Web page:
Mormon covered wagon reenacts inaugural trip on The Oregon Trail

A covered wagon that started out in Illinois is heading west to Salt Lake City where they are reenacting the very first trip taken 175 years ago on the Oregon Trail. Photo by Mark DeLap

DWYER – Most traffic that is slowed this time of the year is due to either very inclement weather or road construction.

Last week on Highway 26 between Guernsey and Dwyer Junction it was a covered wagon pulled by two mules and two accompanying riders on horseback that made traffic slow and say, “now, that’s something you don’t see every day.”

Especially not on a major highway like Highway 26. It just so happens that the road is part of the old Oregon Trail that was also used by the Mormons initially in their exodus of Nauvoo, Illinois, which was an early settlement of the Latter Day Saints for seven years in the mid-1800s.

The Mormon Trail in modern times has become a part of the United States National Trails System and is also known as the Mormon Pioneer National Historic Trail. After being driven out of Nauvoo in 1846 the group of settlers led by Brigham Young headed for Salt Lake City, Utah.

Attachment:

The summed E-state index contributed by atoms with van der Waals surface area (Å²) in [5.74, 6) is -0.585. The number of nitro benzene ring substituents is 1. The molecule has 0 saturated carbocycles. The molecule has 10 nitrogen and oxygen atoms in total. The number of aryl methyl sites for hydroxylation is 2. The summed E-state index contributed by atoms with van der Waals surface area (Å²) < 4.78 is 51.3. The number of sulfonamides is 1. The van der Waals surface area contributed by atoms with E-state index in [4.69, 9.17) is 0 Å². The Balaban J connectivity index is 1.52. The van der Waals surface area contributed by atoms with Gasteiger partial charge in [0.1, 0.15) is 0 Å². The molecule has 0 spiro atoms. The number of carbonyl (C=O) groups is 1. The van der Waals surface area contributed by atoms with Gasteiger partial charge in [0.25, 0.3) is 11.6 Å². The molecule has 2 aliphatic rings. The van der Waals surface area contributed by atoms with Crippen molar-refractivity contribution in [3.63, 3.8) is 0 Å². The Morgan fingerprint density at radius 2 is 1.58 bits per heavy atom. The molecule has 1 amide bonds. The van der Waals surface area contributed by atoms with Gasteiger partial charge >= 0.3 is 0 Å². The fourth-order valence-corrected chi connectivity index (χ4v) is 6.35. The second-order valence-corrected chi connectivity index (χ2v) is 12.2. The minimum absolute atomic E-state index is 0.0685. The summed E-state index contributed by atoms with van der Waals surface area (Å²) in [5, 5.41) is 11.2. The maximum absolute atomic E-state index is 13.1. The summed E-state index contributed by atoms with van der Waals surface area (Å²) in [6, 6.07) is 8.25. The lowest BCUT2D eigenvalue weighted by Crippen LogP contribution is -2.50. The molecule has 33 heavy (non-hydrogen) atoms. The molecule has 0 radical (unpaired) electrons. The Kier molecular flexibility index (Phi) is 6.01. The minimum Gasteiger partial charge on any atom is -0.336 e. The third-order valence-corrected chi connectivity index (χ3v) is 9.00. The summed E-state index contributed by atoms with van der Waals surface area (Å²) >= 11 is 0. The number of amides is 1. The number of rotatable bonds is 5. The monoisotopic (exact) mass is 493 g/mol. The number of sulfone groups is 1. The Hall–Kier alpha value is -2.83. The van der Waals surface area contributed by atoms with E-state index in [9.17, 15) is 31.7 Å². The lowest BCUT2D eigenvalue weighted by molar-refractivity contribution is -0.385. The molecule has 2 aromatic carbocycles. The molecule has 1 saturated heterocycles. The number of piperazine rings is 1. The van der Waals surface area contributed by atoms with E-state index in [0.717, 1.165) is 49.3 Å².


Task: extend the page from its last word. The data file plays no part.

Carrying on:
“We’re heading home,” said wagon driver Joe Blythe who is a member of the Church of Latter Day Saints. “We have been traveling since Feb. 4 and hope to get into Salt Lake City by July 22.”

On horseback accompanying the wagon were Blythe’s wife Marcy and friend, Bret Durrant.  

“When I found out that my husband wanted to take this trip, I wanted to beat him,” Marcy Blythe said. “But I got a horse of out the deal.”

The small band of Mormons have a pickup truck also following as part of the caravan and that truck is pulling a horse trailer where the mighty band pulls up each night and according to Blythe, they camp wherever they land, inflate air mattresses and sleep in the horse trailer.

The covered wagon is owned by the Blythes and the wagon sports a flag with 29 stars which is the way it was during the original trek. A small sign sits above the water barrel which simply says “Mormon Trail” with a date of 1847 which is the year the Mormons arrived in Salt Lake City.

It’s a great adventure that honors their religious heritage according to Blythe. He said that they are seeing some great scenery and wildlife and they are staying pretty true to following the original path of early settlers. The biggest obstacle that Blythe said he encounters in 2022 that they didn’t encounter in the 1800s is the traffic and the people.

“There’s times when we are holding up the traffic,” he said. “There are a lot of gapers and people taking pictures and videos. We head up to Casper next and then down through Fort Bridger and then we cross over into Utah.”

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